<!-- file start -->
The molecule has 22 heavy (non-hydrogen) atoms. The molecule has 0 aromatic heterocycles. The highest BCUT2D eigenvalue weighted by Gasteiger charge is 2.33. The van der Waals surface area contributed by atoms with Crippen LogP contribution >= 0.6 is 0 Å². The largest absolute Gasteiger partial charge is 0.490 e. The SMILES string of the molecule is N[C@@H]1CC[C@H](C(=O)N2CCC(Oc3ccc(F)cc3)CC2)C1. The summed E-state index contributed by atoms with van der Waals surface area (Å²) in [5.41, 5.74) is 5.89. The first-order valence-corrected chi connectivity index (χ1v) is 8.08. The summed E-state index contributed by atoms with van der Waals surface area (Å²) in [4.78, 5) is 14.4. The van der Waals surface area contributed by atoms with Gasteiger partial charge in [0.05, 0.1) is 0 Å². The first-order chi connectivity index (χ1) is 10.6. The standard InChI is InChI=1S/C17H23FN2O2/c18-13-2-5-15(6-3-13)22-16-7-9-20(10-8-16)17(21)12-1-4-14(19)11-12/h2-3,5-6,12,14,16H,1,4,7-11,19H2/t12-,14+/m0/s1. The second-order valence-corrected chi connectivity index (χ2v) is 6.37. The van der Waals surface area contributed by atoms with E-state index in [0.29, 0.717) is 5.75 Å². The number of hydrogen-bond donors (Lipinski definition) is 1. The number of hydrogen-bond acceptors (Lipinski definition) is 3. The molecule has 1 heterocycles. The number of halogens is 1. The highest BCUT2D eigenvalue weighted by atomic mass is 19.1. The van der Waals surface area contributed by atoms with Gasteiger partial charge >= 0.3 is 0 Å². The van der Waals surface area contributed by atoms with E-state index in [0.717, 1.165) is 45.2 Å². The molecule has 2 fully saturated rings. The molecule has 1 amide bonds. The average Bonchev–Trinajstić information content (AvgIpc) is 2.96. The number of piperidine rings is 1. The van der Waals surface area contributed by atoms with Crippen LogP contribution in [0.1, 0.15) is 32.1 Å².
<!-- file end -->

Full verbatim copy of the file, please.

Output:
The molecule has 22 heavy (non-hydrogen) atoms. The molecule has 0 aromatic heterocycles. The highest BCUT2D eigenvalue weighted by Gasteiger charge is 2.33. The van der Waals surface area contributed by atoms with Crippen LogP contribution >= 0.6 is 0 Å². The largest absolute Gasteiger partial charge is 0.490 e. The SMILES string of the molecule is N[C@@H]1CC[C@H](C(=O)N2CCC(Oc3ccc(F)cc3)CC2)C1. The summed E-state index contributed by atoms with van der Waals surface area (Å²) in [5.41, 5.74) is 5.89. The first-order valence-corrected chi connectivity index (χ1v) is 8.08. The summed E-state index contributed by atoms with van der Waals surface area (Å²) in [4.78, 5) is 14.4. The van der Waals surface area contributed by atoms with Gasteiger partial charge in [0.05, 0.1) is 0 Å². The first-order chi connectivity index (χ1) is 10.6. The standard InChI is InChI=1S/C17H23FN2O2/c18-13-2-5-15(6-3-13)22-16-7-9-20(10-8-16)17(21)12-1-4-14(19)11-12/h2-3,5-6,12,14,16H,1,4,7-11,19H2/t12-,14+/m0/s1. The second-order valence-corrected chi connectivity index (χ2v) is 6.37. The van der Waals surface area contributed by atoms with E-state index in [0.29, 0.717) is 5.75 Å². The number of hydrogen-bond donors (Lipinski definition) is 1. The number of hydrogen-bond acceptors (Lipinski definition) is 3. The molecule has 1 heterocycles. The number of halogens is 1. The highest BCUT2D eigenvalue weighted by atomic mass is 19.1. The van der Waals surface area contributed by atoms with Gasteiger partial charge >= 0.3 is 0 Å². The van der Waals surface area contributed by atoms with E-state index in [0.717, 1.165) is 45.2 Å². The molecule has 2 fully saturated rings. The molecule has 1 amide bonds. The average Bonchev–Trinajstić information content (AvgIpc) is 2.96. The number of piperidine rings is 1. The van der Waals surface area contributed by atoms with Crippen LogP contribution in [0.1, 0.15) is 32.1 Å².